The Culture of Confession, one of Lifton’s Eight Criteria of Thought Reform, flows naturally from his Demand for Purity. Following the rules of a group that demands only “the best” behavior can lead organically to confession – one must “wipe the slate clean” to start the new life required by a high-pressure group or relationship.

It feels good to put things out in the open. Seeking absolution through confession of past misdeeds is a powerful act, and simply saying “I’m sorry” for when one has done wrong can be a healing experience. But when does confession become an instrument of coercion?

As with all of Robert Lifton’s criteria, it is a matter of degree. First, we must take a critical look at how the confession is given. Is it a heartfelt apology made by someone intent on unburdening themselves to a sympathetic ear, or has it been demanded by a process involving mental and emotional blackmail? Are the misdeeds confessed in secret, or announced in front of a condemning group, as part of a “hot seat” exercise? Most importantly: will your past misdeeds remain secret, or will they be used against you later?

An abusive romantic partner will pretend to be supportive, even sympathetic, as you bring up old sins and rehash former mistakes. But these peccadilloes can be dredged up later in the relationship, exaggerated into major crimes, and used to show how you have “never” been worth the trouble. Similarly, coercion through confession can be used in unethical drug rehabilitation programs, where past mistakes become a tool to beat down participants, stripping them of their dignity.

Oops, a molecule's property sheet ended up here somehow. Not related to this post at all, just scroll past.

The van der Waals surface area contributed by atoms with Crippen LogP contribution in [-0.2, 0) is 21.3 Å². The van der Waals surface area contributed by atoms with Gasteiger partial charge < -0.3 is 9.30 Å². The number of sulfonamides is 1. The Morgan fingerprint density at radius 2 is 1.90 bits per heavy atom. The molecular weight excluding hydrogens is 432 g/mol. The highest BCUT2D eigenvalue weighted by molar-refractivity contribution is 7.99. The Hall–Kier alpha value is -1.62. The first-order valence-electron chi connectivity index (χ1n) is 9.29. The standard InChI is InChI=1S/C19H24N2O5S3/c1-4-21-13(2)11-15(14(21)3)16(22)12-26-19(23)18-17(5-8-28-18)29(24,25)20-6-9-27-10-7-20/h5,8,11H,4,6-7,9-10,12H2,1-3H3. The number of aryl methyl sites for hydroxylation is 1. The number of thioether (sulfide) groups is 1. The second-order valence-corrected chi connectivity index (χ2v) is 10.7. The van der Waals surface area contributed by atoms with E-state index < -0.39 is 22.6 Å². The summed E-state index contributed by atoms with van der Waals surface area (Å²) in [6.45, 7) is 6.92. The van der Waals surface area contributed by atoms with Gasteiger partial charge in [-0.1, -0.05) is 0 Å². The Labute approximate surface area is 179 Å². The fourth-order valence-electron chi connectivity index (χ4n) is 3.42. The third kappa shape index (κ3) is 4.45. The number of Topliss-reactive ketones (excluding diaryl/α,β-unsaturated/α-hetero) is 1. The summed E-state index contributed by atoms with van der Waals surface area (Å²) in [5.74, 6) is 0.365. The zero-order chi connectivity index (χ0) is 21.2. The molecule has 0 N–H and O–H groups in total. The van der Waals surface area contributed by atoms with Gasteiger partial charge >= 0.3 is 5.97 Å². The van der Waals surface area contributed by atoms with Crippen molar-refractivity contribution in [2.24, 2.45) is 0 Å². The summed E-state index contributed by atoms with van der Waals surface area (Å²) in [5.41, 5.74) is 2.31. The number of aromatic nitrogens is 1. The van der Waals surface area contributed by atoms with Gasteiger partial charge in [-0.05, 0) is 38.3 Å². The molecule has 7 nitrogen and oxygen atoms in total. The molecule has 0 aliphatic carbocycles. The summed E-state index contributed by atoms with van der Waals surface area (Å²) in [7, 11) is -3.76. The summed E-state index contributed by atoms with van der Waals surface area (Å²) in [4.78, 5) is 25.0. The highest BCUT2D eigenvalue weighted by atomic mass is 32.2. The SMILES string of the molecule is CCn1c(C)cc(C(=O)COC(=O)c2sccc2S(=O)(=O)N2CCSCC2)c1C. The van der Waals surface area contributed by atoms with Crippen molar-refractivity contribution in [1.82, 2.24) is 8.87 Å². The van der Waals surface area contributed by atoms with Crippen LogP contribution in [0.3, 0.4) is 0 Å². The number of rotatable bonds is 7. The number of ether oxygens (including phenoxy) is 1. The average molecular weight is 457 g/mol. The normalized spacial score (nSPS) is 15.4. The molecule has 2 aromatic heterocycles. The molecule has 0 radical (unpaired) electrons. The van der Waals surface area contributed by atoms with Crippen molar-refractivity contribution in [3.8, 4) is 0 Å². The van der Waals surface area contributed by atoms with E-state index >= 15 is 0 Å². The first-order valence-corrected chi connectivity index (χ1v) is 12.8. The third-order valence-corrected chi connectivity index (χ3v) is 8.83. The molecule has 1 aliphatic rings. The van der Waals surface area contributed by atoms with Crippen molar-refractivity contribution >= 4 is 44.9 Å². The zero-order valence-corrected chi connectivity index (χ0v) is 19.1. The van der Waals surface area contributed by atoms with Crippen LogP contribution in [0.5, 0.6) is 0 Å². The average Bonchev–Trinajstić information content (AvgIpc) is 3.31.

The secret behind the culture of confession is the implicit authority granted to those hearing the confession. When telling another person about our mistakes, we often put that person “above” us, especially if that person pulls out their “toolkit” to “fix” us.

Those who hear people’s secrets for a living – such as therapists and doctors – have strict rules forbidding them from sharing those secrets, and they have gone through years of training before they are granted the authority to listen. It is always wise to check the certification of anyone before unburdening yourself. And remember that the person listening is every bit as human as you.

Confession, as the saying goes, might be good for the soul, but a critical thinker will think twice before telling all.

What do you think about this article? Do you agree? Do you have a story about confession that you’d like to share? We’d love to hear from you!